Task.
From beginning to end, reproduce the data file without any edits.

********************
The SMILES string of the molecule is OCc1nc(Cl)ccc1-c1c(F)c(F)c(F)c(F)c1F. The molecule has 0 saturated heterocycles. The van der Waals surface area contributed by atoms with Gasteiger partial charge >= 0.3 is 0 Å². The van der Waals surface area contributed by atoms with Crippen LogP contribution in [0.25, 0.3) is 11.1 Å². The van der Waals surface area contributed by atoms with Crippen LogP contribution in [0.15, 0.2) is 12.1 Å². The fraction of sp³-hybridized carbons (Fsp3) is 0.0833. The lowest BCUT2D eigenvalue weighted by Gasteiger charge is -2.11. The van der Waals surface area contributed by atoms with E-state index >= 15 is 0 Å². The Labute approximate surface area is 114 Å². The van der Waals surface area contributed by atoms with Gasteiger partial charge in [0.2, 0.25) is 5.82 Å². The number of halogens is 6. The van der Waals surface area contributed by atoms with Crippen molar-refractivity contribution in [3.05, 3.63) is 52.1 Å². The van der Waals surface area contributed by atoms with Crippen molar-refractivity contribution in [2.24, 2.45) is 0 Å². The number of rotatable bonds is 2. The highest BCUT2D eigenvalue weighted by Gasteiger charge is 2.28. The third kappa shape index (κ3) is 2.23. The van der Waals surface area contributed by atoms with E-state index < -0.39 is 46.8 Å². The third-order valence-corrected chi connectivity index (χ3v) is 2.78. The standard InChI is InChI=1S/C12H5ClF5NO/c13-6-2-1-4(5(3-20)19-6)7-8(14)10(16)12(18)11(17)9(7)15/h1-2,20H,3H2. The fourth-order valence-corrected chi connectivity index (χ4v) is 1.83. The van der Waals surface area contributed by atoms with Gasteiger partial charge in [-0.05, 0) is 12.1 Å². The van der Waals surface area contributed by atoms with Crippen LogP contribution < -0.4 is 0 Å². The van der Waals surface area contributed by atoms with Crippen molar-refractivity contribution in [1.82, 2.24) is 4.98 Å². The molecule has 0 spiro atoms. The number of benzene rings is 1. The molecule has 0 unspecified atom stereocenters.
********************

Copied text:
The SMILES string of the molecule is OCc1nc(Cl)ccc1-c1c(F)c(F)c(F)c(F)c1F. The molecule has 0 saturated heterocycles. The van der Waals surface area contributed by atoms with Gasteiger partial charge >= 0.3 is 0 Å². The van der Waals surface area contributed by atoms with Crippen LogP contribution in [0.25, 0.3) is 11.1 Å². The van der Waals surface area contributed by atoms with Crippen LogP contribution in [0.15, 0.2) is 12.1 Å². The fraction of sp³-hybridized carbons (Fsp3) is 0.0833. The lowest BCUT2D eigenvalue weighted by Gasteiger charge is -2.11. The van der Waals surface area contributed by atoms with E-state index >= 15 is 0 Å². The Labute approximate surface area is 114 Å². The van der Waals surface area contributed by atoms with Gasteiger partial charge in [0.2, 0.25) is 5.82 Å². The number of halogens is 6. The van der Waals surface area contributed by atoms with Crippen molar-refractivity contribution in [3.05, 3.63) is 52.1 Å². The van der Waals surface area contributed by atoms with Crippen molar-refractivity contribution in [2.24, 2.45) is 0 Å². The number of rotatable bonds is 2. The highest BCUT2D eigenvalue weighted by Gasteiger charge is 2.28. The third kappa shape index (κ3) is 2.23. The van der Waals surface area contributed by atoms with E-state index < -0.39 is 46.8 Å². The third-order valence-corrected chi connectivity index (χ3v) is 2.78. The standard InChI is InChI=1S/C12H5ClF5NO/c13-6-2-1-4(5(3-20)19-6)7-8(14)10(16)12(18)11(17)9(7)15/h1-2,20H,3H2. The fourth-order valence-corrected chi connectivity index (χ4v) is 1.83. The van der Waals surface area contributed by atoms with Gasteiger partial charge in [-0.05, 0) is 12.1 Å². The van der Waals surface area contributed by atoms with Crippen LogP contribution < -0.4 is 0 Å². The van der Waals surface area contributed by atoms with Crippen molar-refractivity contribution in [1.82, 2.24) is 4.98 Å². The molecule has 0 spiro atoms. The number of benzene rings is 1. The molecule has 0 unspecified atom stereocenters.